From: Victor A. Wagner, Jr. (vawjr_at_[hidden])
Date: 2002-06-20 14:44:52
possibly off-topic----------- apologies, if so.
Mayhaps the problem here is caused by an unfortunate interpretation by the
Standards Committee to the "Resumption vs. Termination" (Stroustrup "The
Design and Evolution of C++" section 16.6) arguments during the
standardization process. As an example, Stroustrup ("The C++ Programming
Language Third Edition" section 14.4, last paragraph) says: ''The process
of searching "up through the stack" to find a handler for an exception is
commonly called "stack unwinding." As the call stack is unwound, the
destructors for constructed local objects are invoked.''
Bjarne (and apparently the committee (I wasn't there, can't comment
further)) erred in the assumption that "searching up the stack" and
"unwinding (implying destructors being called)" are the same thing, they
are not. Perhaps in their zeal to make C++ exceptions "Termination" rather
than "Resumtion" model they decided that the stack _should_ be "unwound"
before the exception handler is invoked. Of course "unwinding" the stack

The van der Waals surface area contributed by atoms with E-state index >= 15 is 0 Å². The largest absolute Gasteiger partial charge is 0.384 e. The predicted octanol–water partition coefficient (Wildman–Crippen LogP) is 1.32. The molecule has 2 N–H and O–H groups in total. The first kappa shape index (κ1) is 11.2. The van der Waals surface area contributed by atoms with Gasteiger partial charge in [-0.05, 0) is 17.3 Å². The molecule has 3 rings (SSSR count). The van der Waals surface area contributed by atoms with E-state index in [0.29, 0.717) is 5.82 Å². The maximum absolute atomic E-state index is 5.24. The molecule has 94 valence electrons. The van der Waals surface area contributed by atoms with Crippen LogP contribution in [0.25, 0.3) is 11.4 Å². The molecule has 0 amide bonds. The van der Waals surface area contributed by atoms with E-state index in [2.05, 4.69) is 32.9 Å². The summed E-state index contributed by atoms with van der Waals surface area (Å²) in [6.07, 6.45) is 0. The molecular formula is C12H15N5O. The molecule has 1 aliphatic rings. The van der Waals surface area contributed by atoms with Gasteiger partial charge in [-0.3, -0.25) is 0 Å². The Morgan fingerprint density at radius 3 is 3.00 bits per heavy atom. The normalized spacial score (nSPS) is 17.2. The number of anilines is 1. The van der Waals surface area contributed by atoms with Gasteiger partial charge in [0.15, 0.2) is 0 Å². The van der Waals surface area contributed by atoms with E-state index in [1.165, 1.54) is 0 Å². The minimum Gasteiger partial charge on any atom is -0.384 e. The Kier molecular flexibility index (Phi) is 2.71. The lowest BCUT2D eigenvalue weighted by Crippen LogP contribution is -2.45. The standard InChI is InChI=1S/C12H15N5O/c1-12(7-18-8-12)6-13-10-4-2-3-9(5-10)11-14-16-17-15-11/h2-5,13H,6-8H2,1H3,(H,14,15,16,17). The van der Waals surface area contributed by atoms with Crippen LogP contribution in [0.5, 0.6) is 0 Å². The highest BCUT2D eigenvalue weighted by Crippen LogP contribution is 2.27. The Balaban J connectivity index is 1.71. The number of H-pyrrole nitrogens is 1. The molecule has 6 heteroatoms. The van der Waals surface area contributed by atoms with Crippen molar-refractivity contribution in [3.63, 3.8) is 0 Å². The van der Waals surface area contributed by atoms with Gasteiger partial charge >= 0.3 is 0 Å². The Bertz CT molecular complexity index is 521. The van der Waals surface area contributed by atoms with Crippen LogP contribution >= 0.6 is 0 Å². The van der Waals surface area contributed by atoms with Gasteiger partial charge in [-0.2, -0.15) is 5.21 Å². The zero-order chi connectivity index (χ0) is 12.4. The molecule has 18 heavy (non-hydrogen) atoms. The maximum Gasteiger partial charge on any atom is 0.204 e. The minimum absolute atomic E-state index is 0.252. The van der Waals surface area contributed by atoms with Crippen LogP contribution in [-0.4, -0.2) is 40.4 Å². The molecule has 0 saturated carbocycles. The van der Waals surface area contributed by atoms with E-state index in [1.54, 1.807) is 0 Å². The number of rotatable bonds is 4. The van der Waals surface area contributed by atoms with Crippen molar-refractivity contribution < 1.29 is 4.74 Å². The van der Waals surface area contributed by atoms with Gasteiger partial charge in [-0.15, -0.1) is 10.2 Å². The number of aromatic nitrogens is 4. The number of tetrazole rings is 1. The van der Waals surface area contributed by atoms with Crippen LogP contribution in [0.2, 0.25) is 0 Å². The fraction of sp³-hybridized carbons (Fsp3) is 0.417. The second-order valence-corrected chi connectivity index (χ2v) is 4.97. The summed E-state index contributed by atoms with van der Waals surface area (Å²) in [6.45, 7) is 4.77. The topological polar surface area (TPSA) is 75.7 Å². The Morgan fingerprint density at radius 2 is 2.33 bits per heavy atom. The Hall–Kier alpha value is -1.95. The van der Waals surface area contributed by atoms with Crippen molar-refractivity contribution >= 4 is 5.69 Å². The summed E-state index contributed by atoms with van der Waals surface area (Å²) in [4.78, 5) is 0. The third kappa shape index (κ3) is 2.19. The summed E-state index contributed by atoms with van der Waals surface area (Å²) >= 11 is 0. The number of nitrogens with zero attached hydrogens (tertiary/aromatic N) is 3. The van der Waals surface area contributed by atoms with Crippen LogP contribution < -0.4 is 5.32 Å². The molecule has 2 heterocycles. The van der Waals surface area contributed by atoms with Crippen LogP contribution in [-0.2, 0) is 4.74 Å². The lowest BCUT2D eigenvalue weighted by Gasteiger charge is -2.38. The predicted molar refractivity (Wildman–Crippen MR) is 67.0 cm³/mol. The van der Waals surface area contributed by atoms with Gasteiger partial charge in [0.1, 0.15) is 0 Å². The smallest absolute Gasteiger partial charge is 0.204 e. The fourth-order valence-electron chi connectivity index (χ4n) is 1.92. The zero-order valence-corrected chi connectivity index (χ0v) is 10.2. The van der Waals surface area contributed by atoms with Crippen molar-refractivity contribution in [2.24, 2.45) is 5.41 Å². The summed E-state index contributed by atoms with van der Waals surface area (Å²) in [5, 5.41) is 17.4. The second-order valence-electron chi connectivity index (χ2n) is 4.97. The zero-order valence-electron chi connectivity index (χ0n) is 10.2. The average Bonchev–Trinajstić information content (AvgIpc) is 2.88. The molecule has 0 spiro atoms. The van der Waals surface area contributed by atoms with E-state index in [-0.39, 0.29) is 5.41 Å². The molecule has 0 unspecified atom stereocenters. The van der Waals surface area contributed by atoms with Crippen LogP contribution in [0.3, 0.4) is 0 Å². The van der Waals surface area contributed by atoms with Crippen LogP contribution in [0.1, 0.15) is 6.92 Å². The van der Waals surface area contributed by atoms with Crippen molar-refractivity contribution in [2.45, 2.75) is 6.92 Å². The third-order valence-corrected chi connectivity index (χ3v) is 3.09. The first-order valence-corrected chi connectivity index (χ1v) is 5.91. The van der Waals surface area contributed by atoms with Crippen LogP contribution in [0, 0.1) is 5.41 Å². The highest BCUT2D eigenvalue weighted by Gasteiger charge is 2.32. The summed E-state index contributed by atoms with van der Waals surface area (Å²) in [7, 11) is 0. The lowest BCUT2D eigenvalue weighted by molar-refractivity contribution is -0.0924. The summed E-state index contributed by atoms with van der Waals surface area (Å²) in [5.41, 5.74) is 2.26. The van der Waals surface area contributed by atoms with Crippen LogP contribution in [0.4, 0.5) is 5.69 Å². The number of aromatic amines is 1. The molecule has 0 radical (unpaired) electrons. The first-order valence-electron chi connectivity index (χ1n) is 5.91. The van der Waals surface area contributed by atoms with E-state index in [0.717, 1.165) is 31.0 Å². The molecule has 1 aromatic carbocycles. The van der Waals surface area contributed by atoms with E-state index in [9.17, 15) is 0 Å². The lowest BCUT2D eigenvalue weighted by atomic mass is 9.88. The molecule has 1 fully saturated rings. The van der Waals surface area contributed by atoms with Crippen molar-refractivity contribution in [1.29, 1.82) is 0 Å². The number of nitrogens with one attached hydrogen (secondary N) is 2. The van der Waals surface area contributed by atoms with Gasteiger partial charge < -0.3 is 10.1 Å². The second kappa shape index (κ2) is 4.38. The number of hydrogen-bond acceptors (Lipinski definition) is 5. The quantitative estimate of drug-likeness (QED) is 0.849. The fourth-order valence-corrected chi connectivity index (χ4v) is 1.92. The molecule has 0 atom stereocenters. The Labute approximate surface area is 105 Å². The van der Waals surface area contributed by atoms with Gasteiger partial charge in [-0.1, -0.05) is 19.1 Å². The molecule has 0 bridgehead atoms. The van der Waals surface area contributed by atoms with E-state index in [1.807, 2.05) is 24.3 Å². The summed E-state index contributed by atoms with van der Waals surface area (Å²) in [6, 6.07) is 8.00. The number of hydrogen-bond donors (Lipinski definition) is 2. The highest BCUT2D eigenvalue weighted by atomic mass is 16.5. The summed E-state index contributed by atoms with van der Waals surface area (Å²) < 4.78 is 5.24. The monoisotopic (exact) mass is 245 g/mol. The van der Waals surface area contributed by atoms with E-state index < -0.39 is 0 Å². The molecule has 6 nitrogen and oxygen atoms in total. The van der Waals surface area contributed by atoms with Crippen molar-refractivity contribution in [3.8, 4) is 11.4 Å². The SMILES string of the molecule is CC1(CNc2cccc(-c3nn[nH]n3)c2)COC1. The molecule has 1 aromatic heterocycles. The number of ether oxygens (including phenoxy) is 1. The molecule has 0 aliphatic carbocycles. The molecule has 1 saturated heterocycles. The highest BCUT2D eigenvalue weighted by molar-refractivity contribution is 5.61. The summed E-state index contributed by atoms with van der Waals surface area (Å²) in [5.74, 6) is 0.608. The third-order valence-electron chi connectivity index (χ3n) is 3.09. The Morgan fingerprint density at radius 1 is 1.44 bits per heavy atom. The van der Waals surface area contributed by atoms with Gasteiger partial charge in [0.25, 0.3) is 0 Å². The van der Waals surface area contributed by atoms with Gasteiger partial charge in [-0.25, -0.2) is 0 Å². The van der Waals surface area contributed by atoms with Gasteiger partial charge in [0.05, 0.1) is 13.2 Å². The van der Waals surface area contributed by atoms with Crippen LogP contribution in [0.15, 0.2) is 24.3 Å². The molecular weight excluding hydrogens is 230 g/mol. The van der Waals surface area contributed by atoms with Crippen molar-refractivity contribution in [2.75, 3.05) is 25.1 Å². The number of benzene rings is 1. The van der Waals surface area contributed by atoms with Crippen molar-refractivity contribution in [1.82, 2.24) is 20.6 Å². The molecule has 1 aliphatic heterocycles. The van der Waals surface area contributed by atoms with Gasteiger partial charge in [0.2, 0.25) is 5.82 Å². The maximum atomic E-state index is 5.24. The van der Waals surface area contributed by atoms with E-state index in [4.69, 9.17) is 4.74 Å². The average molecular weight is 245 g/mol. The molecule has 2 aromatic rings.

makes "resumption" _impossible_ not simply " resumption violates the standard".
In my opinion, this decision hinders effective debugging so badly that it
should be re-considered (If I knew how to write such a suggestion, I would
certainly so do). I have NO argument with the "termination" semantics, I
object to the "destructors being called up the line" until the appropriate
"catch" is found.
Think how _simple_ it would be to provide a "stack trace" if the stack were
Think of how much information would be available to a modern debugger!!
The implementation can't be _that_ difficult, Microsoft's Structured
Exception Handling does it (it has both resume and termination semantics).
The implementation shouldn't be all that much slower either. One simply
puts a new "frame" on the stack for the exception "handler" and "unwinds
the stack" when it returns.
At Thursday 2002/06/20 05:27, you wrote:
>The immediate need I had was, a low-level function contains an
>assert. I gave the code to an associate, who quickly triggered the
>assertion. I couldn't easily tell where it came from since it could
>have been called on various paths. I would have liked to see a
>traceback showing the path through my code, maybe up to main.
>I personally don't often use exceptions. By default on my environment
>(linux/g++) they provide no information to the user that can be fed
>back to the programmer (other than a core). In most cases the core is
>useless when compiled with high optimization on g++.
>Unsubscribe & other changes: http://lists.boost.org/mailman/listinfo.cgi/boost
Victor A. Wagner Jr. http://rudbek.com
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